Please note! This essay has been submitted by a student.
There are four types of child abuse. They are defined in the UK Government guidance Working Together to Safeguard Children 2010 which are:
Bullying is not defined as a form of abuse in Working Together but there is clear evidence that it is abusive and will include at least one, if not two, three or all four, of the defined categories of abuse.
Recognising child abuse is not easy. It is not our responsibility to decide whether or not child abuse has taken place or if a child is at significant risk of harm from someone. We do however, have both a responsibility and duty, as set out in your organisation’s child protection procedures, to act in order that the appropriate agencies can investigate and take any necessary action to protect a child.
Physical abuse is deliberately causing physical harm to a child. This might involve punching; kicking, biting, burning, scalding, shaking, throwing or beating with objects such as belts, whips, or sticks. It also includes poisoning, giving a child alcohol or illegal drugs, drowning or suffocation. Physical harm may also be caused when a parent or carer fabricates the symptoms of illness in a child.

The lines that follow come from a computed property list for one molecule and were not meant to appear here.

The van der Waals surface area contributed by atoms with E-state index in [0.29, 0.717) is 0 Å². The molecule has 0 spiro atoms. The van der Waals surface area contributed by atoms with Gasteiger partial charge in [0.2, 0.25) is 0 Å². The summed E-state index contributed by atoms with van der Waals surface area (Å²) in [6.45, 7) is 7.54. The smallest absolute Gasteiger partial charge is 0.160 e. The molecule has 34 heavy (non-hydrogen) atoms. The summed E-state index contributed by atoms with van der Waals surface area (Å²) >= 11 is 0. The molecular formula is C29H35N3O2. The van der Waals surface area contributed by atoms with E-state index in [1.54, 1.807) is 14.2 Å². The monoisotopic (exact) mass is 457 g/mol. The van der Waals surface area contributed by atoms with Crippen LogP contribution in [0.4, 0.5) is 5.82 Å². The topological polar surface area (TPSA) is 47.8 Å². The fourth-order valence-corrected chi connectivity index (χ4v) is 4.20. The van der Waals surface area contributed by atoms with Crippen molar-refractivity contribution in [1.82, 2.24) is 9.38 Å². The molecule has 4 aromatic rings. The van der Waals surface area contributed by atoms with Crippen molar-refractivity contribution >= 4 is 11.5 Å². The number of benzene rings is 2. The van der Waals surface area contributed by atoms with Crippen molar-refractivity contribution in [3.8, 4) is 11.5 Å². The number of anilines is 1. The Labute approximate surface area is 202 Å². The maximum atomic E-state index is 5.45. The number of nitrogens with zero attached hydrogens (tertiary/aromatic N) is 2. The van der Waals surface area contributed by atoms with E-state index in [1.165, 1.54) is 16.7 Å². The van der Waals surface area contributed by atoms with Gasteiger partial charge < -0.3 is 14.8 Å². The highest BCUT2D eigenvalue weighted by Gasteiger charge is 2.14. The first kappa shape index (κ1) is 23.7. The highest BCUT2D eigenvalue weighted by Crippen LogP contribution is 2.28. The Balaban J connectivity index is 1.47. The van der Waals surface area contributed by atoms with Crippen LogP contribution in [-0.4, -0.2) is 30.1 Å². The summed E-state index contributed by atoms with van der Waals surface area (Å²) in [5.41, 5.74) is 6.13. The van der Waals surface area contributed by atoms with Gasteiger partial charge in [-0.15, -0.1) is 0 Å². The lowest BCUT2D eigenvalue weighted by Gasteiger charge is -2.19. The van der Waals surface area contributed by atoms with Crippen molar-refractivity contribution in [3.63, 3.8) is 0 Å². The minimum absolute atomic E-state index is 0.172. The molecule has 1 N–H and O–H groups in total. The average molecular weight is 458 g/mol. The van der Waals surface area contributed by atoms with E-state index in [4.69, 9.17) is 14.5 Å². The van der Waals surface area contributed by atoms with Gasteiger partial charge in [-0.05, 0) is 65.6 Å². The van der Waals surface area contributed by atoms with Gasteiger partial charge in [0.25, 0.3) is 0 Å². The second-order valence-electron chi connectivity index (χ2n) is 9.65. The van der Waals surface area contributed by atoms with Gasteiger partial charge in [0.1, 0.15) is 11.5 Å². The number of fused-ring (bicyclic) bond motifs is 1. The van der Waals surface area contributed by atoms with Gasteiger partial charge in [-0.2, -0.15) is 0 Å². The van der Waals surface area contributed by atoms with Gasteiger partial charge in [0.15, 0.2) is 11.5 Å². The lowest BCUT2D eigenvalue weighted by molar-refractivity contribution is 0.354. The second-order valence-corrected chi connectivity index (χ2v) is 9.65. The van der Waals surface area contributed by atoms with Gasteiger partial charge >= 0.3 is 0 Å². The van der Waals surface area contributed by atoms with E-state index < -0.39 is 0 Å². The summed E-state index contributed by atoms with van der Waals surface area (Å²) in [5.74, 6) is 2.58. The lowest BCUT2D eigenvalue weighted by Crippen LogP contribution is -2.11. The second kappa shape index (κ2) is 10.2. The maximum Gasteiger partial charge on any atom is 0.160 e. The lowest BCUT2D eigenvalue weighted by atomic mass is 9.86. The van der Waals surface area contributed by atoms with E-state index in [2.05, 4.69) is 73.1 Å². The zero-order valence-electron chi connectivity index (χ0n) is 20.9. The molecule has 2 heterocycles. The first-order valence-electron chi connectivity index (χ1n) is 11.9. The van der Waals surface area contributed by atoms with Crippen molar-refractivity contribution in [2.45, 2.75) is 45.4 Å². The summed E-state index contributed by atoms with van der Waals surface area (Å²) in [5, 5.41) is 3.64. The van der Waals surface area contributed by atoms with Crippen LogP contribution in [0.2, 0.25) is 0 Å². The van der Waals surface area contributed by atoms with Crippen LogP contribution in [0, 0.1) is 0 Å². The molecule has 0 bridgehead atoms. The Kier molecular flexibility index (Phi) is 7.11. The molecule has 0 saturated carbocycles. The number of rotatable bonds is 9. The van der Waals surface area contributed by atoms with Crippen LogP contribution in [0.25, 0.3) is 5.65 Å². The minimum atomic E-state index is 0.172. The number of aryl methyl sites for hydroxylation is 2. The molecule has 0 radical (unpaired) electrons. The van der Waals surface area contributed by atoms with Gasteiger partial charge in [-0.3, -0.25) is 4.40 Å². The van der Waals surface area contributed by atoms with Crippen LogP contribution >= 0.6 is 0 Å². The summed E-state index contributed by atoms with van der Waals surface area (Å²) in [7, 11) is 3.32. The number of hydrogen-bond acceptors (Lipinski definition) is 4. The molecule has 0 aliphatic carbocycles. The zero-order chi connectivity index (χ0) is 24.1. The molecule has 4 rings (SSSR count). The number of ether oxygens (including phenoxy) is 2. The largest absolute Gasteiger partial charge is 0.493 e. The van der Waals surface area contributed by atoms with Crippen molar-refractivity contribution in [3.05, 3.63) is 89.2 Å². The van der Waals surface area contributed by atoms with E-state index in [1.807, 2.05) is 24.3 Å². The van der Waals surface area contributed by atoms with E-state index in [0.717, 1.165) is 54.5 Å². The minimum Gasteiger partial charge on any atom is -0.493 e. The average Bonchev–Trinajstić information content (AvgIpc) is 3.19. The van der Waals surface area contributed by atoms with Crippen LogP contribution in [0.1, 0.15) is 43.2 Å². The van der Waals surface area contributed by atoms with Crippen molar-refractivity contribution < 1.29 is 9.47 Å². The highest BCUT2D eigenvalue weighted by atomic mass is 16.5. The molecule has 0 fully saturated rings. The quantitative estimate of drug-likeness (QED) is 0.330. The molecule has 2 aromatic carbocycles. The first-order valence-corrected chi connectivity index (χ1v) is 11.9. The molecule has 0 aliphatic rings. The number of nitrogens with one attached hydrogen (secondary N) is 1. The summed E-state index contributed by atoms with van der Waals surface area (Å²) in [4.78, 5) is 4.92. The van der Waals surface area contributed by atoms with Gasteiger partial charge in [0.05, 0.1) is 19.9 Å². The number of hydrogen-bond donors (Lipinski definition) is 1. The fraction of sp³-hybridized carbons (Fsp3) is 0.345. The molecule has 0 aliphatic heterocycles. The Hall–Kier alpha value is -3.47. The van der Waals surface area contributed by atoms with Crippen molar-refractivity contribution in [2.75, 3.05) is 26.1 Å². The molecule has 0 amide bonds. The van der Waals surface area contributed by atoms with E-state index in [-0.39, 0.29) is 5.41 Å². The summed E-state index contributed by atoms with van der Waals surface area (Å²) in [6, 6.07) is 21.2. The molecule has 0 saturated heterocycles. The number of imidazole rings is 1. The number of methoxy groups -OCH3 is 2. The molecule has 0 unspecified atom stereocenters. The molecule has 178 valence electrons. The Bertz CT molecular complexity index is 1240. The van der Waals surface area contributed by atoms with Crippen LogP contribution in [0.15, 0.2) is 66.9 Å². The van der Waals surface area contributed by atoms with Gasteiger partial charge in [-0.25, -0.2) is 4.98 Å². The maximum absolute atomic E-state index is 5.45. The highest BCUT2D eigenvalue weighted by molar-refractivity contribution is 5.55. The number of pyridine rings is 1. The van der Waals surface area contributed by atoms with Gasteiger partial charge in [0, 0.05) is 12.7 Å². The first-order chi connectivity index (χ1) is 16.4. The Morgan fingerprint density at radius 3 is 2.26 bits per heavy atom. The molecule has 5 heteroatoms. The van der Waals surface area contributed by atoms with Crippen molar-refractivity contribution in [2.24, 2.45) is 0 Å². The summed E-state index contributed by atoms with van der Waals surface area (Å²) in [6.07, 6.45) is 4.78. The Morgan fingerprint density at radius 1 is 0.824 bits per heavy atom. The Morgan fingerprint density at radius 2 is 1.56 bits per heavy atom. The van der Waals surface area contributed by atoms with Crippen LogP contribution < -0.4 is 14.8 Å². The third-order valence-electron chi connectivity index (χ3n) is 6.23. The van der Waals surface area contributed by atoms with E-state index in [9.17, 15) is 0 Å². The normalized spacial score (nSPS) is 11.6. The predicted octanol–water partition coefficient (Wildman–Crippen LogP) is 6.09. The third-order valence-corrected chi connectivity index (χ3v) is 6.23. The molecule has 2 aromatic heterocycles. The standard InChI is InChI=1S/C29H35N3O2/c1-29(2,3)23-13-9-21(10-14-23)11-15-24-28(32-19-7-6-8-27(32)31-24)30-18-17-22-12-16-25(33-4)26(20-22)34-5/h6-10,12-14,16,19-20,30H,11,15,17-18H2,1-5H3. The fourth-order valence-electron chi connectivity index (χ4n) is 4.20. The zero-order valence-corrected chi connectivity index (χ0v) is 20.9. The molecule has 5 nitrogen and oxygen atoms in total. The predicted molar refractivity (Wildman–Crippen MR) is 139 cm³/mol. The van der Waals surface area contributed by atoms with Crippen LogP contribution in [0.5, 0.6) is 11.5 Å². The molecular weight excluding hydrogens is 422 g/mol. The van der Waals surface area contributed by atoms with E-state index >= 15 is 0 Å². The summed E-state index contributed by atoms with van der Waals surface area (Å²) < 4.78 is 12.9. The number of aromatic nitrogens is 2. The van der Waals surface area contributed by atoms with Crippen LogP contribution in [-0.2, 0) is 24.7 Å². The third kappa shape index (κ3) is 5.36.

Sexual abuse is the forcing of unwanted sexual activity by one person on another, as by the use of threats or coercion. Sexual activity that is deemed improper or harmful, as between an adult and a minor or with a person of diminished mental capacity. Sexual abuse is common with children. Most of the times they are unable to speak out.
Emotional or psychological abuse is a form of abuse characterised by a person subjecting or exposing another to behaviours that may result in psychological trauma, including anxiety, chronic depression, or post-traumatic stress disorder.
Neglect is defined as ‘the repeated deprivation of assistance that the Adult at Risk needs for important activities of daily living, including a failure to intervene in behaviour which is dangerous to the Adult at Risk or to others, and poor manual handling techniques.’
If you suspect abuse has taken place or abuse has been brought to your attention you are obliged to take action but you must also ensure at all times that the welfare of the child/young person/vulnerable adult is paramount and the interests of the person against whom the allegation has been made are protected.